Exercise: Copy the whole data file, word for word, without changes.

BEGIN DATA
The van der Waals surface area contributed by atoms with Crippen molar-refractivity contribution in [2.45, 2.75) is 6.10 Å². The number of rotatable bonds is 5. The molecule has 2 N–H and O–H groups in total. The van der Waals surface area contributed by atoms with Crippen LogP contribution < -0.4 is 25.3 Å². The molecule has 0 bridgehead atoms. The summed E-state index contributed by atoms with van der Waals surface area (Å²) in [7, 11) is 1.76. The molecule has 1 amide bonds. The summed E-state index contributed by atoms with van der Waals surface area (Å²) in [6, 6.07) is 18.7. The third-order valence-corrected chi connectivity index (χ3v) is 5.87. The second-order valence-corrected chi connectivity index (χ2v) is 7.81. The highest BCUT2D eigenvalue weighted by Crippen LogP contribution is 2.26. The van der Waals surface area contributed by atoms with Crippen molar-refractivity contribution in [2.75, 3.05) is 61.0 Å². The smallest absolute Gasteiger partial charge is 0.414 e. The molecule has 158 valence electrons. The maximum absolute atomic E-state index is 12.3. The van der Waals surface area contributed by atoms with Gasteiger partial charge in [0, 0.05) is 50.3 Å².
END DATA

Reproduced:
The van der Waals surface area contributed by atoms with Crippen molar-refractivity contribution in [2.45, 2.75) is 6.10 Å². The number of rotatable bonds is 5. The molecule has 2 N–H and O–H groups in total. The van der Waals surface area contributed by atoms with Crippen LogP contribution < -0.4 is 25.3 Å². The molecule has 0 bridgehead atoms. The summed E-state index contributed by atoms with van der Waals surface area (Å²) in [7, 11) is 1.76. The molecule has 1 amide bonds. The summed E-state index contributed by atoms with van der Waals surface area (Å²) in [6, 6.07) is 18.7. The third-order valence-corrected chi connectivity index (χ3v) is 5.87. The second-order valence-corrected chi connectivity index (χ2v) is 7.81. The highest BCUT2D eigenvalue weighted by Crippen LogP contribution is 2.26. The van der Waals surface area contributed by atoms with Crippen molar-refractivity contribution in [2.75, 3.05) is 61.0 Å². The smallest absolute Gasteiger partial charge is 0.414 e. The molecule has 158 valence electrons. The maximum absolute atomic E-state index is 12.3. The van der Waals surface area contributed by atoms with Gasteiger partial charge in [0, 0.05) is 50.3 Å².